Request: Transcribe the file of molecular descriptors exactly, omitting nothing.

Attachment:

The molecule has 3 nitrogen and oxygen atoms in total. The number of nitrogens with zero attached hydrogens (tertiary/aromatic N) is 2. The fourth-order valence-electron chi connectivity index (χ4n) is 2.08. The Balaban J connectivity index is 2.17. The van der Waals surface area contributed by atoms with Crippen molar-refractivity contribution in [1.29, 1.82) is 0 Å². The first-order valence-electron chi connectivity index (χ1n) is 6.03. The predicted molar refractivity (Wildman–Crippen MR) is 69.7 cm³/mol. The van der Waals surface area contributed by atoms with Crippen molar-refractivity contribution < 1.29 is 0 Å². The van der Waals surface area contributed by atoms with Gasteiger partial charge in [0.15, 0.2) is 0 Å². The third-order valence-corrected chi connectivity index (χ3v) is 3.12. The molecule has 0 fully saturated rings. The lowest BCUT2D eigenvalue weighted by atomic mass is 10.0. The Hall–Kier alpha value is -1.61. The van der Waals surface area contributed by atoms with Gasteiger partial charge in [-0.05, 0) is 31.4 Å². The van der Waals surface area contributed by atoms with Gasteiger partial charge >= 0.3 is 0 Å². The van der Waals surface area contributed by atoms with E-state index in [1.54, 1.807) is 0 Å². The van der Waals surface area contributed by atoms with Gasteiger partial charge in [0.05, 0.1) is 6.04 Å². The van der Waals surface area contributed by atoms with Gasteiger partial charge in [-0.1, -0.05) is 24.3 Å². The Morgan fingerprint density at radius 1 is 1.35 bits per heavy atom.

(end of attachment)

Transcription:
The molecule has 3 nitrogen and oxygen atoms in total. The number of nitrogens with zero attached hydrogens (tertiary/aromatic N) is 2. The fourth-order valence-electron chi connectivity index (χ4n) is 2.08. The Balaban J connectivity index is 2.17. The van der Waals surface area contributed by atoms with Crippen molar-refractivity contribution in [1.29, 1.82) is 0 Å². The first-order valence-electron chi connectivity index (χ1n) is 6.03. The predicted molar refractivity (Wildman–Crippen MR) is 69.7 cm³/mol. The van der Waals surface area contributed by atoms with Crippen molar-refractivity contribution < 1.29 is 0 Å². The van der Waals surface area contributed by atoms with Gasteiger partial charge in [0.15, 0.2) is 0 Å². The third-order valence-corrected chi connectivity index (χ3v) is 3.12. The molecule has 0 fully saturated rings. The lowest BCUT2D eigenvalue weighted by atomic mass is 10.0. The Hall–Kier alpha value is -1.61. The van der Waals surface area contributed by atoms with Gasteiger partial charge in [-0.05, 0) is 31.4 Å². The van der Waals surface area contributed by atoms with Gasteiger partial charge >= 0.3 is 0 Å². The van der Waals surface area contributed by atoms with E-state index in [1.54, 1.807) is 0 Å². The van der Waals surface area contributed by atoms with Gasteiger partial charge in [0.05, 0.1) is 6.04 Å². The van der Waals surface area contributed by atoms with Gasteiger partial charge in [-0.1, -0.05) is 24.3 Å². The Morgan fingerprint density at radius 1 is 1.35 bits per heavy atom.